LONDON Global regulators flagged on Thursday they would revisit plans on whether to designate big asset managers such as BlackRock (BLK.N) and Vanguard as being globally systemic and requiring tougher scrutiny, despite fierce resistance from the sector.
The Financial Stability Board (FSB), which coordinates financial regulation across the Group of 20 economies (G20), published final recommendations on Thursday for addressing actual and potential risks from "structural vulnerabilities" in the asset management sector.
The 14 recommendations will be fleshed out by regulators over the coming two years for implementation. They include several modest changes to the original proposals published by the FSB in June last year.
"The policy recommendations will better prepare asset managers and funds for future stress events," said Daniel Tarullo, who chairs an FSB committee on supervisory and regulatory cooperation.
An initial attempt by the FSB to single out which funds are globally systemically important institutions (G-SIFIs) and needing tougher rules was derailed by IOSCO, the global securities market regulators' body after opposition from big funds.
This resulted in a switch of focus to the sector's activities.
IOSCO will flesh out many of the FSB's 14 recommendations in 2017 and 2018 to put into practice.
The FSB indicated on Thursday that after the end of 2018 it would revisit its initial proposals on whether to designate funds as being globally systemically important. Some funds had hoped the proposals were dead and buried.
The Investment Company Institute, a funds industry body based in Washington, said it was concerned that the FSB still intends to revisit prior work on systemically important funds.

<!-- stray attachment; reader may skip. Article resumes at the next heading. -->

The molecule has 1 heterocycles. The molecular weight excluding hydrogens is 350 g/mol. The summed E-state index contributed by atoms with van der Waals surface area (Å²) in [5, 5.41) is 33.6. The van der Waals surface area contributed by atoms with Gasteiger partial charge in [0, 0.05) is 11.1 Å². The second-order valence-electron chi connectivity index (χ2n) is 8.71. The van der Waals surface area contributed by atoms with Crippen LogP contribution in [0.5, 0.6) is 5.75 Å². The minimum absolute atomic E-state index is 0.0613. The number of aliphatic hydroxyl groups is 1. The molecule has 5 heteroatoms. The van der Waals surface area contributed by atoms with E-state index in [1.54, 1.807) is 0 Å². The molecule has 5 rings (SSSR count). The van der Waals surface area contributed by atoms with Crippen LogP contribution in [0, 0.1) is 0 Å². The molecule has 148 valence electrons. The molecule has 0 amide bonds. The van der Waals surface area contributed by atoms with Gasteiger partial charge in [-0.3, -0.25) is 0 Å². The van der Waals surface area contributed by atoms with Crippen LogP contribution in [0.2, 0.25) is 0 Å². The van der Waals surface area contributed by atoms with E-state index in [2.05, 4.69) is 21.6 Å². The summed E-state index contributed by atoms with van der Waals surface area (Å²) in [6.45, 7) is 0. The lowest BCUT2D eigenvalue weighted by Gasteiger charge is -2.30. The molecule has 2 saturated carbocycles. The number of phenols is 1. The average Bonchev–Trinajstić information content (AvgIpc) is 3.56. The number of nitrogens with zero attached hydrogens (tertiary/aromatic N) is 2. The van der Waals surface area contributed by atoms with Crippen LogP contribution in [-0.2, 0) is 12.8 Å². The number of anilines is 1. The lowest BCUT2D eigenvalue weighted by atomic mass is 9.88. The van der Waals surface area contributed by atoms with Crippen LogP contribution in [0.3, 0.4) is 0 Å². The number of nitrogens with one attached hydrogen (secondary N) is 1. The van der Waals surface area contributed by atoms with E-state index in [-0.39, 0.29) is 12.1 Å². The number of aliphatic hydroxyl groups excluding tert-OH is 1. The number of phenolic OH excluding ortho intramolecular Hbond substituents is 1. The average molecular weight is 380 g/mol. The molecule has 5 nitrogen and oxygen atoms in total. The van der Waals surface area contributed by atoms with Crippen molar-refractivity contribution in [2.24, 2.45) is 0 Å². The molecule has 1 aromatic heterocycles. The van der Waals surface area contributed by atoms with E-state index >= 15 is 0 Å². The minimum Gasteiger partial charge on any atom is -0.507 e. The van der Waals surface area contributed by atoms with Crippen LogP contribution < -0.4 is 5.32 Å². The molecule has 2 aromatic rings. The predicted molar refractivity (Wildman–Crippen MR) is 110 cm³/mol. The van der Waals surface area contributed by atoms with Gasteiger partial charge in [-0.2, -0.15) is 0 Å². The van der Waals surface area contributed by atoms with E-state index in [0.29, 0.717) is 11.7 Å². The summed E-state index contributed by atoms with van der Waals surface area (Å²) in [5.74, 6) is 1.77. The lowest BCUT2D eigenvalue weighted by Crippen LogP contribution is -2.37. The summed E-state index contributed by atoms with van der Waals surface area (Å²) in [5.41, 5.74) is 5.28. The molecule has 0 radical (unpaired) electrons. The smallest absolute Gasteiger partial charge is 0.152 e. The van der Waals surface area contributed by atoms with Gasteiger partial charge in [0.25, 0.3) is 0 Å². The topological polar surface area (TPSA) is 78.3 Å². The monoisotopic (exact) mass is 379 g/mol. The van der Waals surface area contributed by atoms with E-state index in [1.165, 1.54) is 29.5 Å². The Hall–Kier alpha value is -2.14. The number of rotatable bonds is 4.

"If the FSB engages in an evidence-based analysis, we believe the FSB will conclude, at a minimum, that there is no basis for considering regulated funds and their managers for possible G-SIFI designation," ICI President and CEO, Paul Schott Stevens, said in a statement.
Regulators have become concerned about the promise open-ended funds make to give investors their money back on a daily basis, even in stressed markets when liquidity is tight.
The fear is that such a "liquidity mismatch" can encourage cash raising through fire sales of assets such as bonds at the risk of undermining wider financial stability through contagion.
As many banks have shrunk under the weight of tougher regulation and changes in markets, asset management has grown from $53.6 trillion in 2005 to $76.7 trillion in 2015, or 40 percent of global financial system assets.
The recommendations also address the move by asset managers into "shadow-banking" or market financing activities such as lending securities or offering loans to companies as traditional banks retreat.
The FSB stopped short of saying how redemptions could be curbed in stressed markets, saying there should be a range of tools such as "gates" and redemption fees.
The FSB also recommended on Thursday that regulators should provide guidance on stress testing of individual open-ended funds on their ability to pay back investors quickly in stressed markets.
Stress testing, which checks resilience to extreme market shocks, is common in banking since the financial crisis and is burdensome and time-consuming.
Some asset managers already do their own stress-testing of individual funds, but this is patchy across the sector.
(Editing by Susan Thomas, Greg Mahlich)